Susan's House

Susan's House

Near the end of my freshman year of high school, my parents sold our home and we moved into a rental house in a different neighborhood; it was very close to the home I'd lived in until I was in fifth grade (obviously, we moved a few times) and my friend Susan lived in this neighborhood, which was the only thing exciting about it. 

I'd known Susan since preschool; we attended the same church, participated in lots of summer church camp shenanigans together, and met at weekly church youth group meetings. She was always a year behind me in school, because she has an October birthday, but we are only three months apart in age. She also has a younger brother, like I do, and we regularly commiserated about how ridiculous and embarrassing they both seemed.

Something I read in a book recently brought Susan and her family to mind; I can still hear her laugh and see her bright smile. She's always been very outgoing, which I enjoy since I tend to avoid interaction, and she's always had many friends. As a young teenager, I continuously searched for opportunities to be away from home, away from my father, and Susan's house was so close.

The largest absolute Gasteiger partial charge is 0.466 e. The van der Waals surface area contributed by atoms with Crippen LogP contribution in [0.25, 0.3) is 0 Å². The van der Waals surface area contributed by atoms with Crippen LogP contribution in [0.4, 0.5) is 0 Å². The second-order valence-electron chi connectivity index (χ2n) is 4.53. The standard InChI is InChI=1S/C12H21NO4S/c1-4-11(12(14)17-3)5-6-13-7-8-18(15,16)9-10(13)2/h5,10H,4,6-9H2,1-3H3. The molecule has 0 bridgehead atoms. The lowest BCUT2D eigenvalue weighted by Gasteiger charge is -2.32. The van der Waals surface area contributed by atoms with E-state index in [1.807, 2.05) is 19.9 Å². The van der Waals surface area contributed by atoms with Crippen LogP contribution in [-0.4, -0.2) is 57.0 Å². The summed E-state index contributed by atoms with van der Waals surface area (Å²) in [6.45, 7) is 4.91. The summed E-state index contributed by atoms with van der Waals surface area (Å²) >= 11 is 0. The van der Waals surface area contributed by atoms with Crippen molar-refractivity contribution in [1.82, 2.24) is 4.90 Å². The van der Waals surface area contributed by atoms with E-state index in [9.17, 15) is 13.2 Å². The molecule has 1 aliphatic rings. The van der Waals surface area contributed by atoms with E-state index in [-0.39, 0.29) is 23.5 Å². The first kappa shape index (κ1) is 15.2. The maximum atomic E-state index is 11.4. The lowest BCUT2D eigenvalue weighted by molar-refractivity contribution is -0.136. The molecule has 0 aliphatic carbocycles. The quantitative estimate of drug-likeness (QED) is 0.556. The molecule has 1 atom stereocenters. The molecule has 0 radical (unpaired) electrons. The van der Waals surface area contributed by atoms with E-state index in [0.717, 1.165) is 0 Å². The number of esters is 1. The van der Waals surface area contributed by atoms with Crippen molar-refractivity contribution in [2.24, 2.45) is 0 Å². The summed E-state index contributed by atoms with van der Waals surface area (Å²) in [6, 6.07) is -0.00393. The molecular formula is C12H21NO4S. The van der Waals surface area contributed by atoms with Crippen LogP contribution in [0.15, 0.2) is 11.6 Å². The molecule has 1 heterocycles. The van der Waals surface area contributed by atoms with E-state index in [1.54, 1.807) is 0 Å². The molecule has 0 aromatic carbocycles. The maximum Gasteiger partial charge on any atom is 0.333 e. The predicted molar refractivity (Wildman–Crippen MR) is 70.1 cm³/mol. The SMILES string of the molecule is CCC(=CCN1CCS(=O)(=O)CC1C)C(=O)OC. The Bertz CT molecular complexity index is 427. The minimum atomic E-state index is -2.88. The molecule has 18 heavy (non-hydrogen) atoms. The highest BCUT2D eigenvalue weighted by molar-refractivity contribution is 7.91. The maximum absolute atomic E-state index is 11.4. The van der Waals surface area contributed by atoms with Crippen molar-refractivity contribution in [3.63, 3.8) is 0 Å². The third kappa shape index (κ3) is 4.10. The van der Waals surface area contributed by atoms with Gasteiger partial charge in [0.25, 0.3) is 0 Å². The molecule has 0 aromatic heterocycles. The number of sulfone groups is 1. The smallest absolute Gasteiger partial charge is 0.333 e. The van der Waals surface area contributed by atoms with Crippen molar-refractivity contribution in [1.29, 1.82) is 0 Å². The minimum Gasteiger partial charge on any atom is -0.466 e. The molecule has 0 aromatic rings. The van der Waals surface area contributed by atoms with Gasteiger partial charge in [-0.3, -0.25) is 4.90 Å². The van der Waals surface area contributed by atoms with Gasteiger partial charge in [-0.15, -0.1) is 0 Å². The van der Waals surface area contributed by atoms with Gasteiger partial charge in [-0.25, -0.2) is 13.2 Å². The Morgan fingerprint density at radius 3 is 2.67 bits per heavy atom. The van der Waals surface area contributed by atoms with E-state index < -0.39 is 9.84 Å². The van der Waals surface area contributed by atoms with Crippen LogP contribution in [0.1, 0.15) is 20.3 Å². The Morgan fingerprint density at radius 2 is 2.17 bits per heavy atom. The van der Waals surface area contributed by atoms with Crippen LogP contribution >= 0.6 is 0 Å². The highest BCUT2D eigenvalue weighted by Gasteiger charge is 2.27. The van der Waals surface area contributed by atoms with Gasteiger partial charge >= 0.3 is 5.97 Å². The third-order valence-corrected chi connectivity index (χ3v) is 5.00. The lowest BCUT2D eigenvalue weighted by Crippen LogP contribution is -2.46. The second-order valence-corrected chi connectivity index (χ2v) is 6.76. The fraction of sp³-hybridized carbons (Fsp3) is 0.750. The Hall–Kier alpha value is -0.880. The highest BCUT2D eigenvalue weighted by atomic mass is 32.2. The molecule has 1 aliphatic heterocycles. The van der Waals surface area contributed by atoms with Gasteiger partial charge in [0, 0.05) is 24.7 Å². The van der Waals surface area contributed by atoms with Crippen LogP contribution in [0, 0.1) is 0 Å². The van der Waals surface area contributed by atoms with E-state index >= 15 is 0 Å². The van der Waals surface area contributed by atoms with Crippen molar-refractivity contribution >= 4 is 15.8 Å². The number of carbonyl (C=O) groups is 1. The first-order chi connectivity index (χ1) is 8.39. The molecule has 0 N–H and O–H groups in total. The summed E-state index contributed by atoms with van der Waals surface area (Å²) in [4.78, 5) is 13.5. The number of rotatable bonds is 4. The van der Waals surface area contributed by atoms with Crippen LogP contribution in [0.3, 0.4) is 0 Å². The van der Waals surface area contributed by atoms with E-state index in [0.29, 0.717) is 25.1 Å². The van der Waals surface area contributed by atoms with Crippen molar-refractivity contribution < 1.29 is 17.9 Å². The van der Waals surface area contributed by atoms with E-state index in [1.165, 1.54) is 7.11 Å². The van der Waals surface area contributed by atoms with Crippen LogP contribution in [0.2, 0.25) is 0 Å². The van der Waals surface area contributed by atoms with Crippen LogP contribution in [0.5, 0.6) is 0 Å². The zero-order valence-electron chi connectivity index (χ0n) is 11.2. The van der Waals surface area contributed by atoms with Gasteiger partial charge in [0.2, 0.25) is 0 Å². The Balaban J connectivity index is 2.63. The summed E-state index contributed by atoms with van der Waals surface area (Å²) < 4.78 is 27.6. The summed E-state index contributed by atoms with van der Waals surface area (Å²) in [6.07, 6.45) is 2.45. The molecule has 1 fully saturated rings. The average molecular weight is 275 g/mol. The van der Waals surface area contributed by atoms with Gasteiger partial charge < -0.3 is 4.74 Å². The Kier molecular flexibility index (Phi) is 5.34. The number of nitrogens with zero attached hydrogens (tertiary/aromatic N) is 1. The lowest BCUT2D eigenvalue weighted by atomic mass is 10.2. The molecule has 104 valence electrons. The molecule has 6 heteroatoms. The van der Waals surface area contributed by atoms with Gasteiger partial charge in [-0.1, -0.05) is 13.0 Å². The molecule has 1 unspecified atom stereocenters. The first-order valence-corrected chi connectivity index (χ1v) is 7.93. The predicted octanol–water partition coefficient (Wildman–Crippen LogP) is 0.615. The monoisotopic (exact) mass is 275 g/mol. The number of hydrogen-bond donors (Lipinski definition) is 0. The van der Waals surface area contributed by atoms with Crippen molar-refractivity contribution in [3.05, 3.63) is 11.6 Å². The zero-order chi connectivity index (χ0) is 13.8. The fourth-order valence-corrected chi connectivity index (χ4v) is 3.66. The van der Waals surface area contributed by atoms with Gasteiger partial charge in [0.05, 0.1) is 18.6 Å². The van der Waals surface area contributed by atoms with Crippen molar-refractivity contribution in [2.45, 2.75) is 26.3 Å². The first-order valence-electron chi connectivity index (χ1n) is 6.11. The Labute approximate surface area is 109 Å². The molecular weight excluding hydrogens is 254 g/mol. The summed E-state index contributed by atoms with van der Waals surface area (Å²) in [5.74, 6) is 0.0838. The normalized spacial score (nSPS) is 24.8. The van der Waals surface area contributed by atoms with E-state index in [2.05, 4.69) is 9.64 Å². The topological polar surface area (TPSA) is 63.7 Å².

My father has never been an easy person for me to be around; he is extremely opinionated and judgmental. If I ever mentioned Susan or her family, he would disparage them mercilessly.  I remember feeling very confused and conflicted: why would he say these things? I enjoyed spending time with these people; I never saw any of these reported flaws or failures. I tried never to let him know when I'd been with them, afraid to "poke the bear," so to speak, but he was like this with everyone. 

Yes, I was young and I'm sure I missed some things. I now recognize that my father was doing the best he could, given the example that was set by my grandfather, but damn...it sure has led to a lot of challenges. 

What I remember of being at Susan's house is always fun: her parents were kind, gracious people (even to teenagers!) and they never seemed to mind my presence. They treated their children kindly and with affection. No, they weren't perfect, and neither were their kids, but I remember how welcoming they were, how much warmth I felt when I was in their home, and I will never forget that feeling.

After thinking about this, I found Susan, thanks to social media, and sent her a message of gratitude; she was so surprised that she immediately called her father to pass along the message. She proceeded to remind me of an incident that took place in my home, during which my father served us scrambled eggs. Susan didn't want them, tried to refuse politely, yet he insisted that she eat them; with tears in her eyes, while nearly gagging, she ate them because of her fear of his strict style of discipline. What a pleasant memory to carry around, right?

I am so grateful for the individuals and families who have provided me with kindness, compassion and unconditional love; I treasure each of them yet find myself, at times, still yearning for something that has been lost.  

The Girl in the Garden by Melanie Wallace

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